A proposal to install a wind turbine at the historic Cliff House at the northwestern edge of San Francisco is being praised by some for its environmental benefits, but questioned by others for the aesthetics.
The National Park Service, which owns the Cliff House, has proposed installing an approximately 31-foot-tall wind turbine on the observation deck of the building. The turbine would allow the site to generate its own electricity by using the wind off of the Pacific Ocean. It is expected to produce enough energy to power the Cliff House Gift Shop.
If the park service approves the turbine, it would operate for a three-year test period. The turbine would be almost 9 feet taller than the restaurant, according to NPS.
Installation would start as early as July 1 and would be completed within one week. A wind turbine was proposed instead of a windmill because it is noiseless, turns slower and generates more power, the NPS said.
“I think a wind turbine is a great idea,” said Corey Yun, 18, one of he people visiting the area who was asked about the project. “I would encourage any building around the area to push to get one installed.”
But the idea of a wind turbine at the historic site may not sit well with everyone.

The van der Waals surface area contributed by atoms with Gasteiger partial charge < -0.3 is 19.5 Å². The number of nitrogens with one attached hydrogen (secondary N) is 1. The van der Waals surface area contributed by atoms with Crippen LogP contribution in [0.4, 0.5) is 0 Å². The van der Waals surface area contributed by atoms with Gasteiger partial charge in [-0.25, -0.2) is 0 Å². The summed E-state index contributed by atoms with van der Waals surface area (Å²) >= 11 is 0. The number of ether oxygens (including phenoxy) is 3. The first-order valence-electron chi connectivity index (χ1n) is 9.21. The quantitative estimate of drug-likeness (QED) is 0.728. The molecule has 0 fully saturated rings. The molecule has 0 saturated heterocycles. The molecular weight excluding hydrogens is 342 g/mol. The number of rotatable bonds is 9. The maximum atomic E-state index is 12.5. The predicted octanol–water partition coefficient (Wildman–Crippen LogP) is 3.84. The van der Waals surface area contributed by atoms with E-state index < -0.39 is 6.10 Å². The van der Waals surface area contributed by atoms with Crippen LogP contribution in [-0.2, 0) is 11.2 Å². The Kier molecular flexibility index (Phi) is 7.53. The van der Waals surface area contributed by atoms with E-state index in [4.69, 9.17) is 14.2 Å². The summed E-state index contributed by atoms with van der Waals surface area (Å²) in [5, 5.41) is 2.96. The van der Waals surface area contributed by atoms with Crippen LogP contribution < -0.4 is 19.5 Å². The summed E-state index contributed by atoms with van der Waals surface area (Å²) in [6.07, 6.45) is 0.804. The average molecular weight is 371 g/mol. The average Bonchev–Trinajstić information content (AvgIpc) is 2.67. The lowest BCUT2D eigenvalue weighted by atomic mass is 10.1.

“My only concern is that the turbine would be distracting,” said Jinny Bender, 31. “I’ve seen those things before and they kind of stick out.”
The historic aspect of the building also was raised.
“The building already has an old, beautiful look to it,” said Ariana Tottenhoff, 15. “I’m sure the amount of energy a wind turbine would save wouldn’t be worth jeopardizing that.”
Others say the plan is good if the turbine is placed out of sight.
“As long as it’s out of the way and inconspicuous and doesn’t block the view, I don’t see how it would cause any harm,” said Michael Carr, 62.
A wind turbine engineer concurred.
I specialize in wind turbines and I think this will be very affective for San Francisco and a great piece to look at,” said 29-year-old Victor Hernandez. “The problem would be that since it’s going to be roughly about 31 feet tall, it can distract the sightseers from touring around the Cliff House. I believe it will be constructive.”
The wind turbine is the latest effort to make the Cliff House more environmentally friendly. In 2010, the Cliff House won the Carbon Cutter Award for installing green vent exhaust management and replacing its refrigerator gasket and evaporator fan motor.
The site has a long history in San Francisco, stretching back to 1863 when it was first constructed. The original structure was destroyed by a fire in 1894. The replacement building survived the 1906 earthquake, but burned down a year later. The third Cliff House opened in 1909. It draws more than 1 million visitors each year.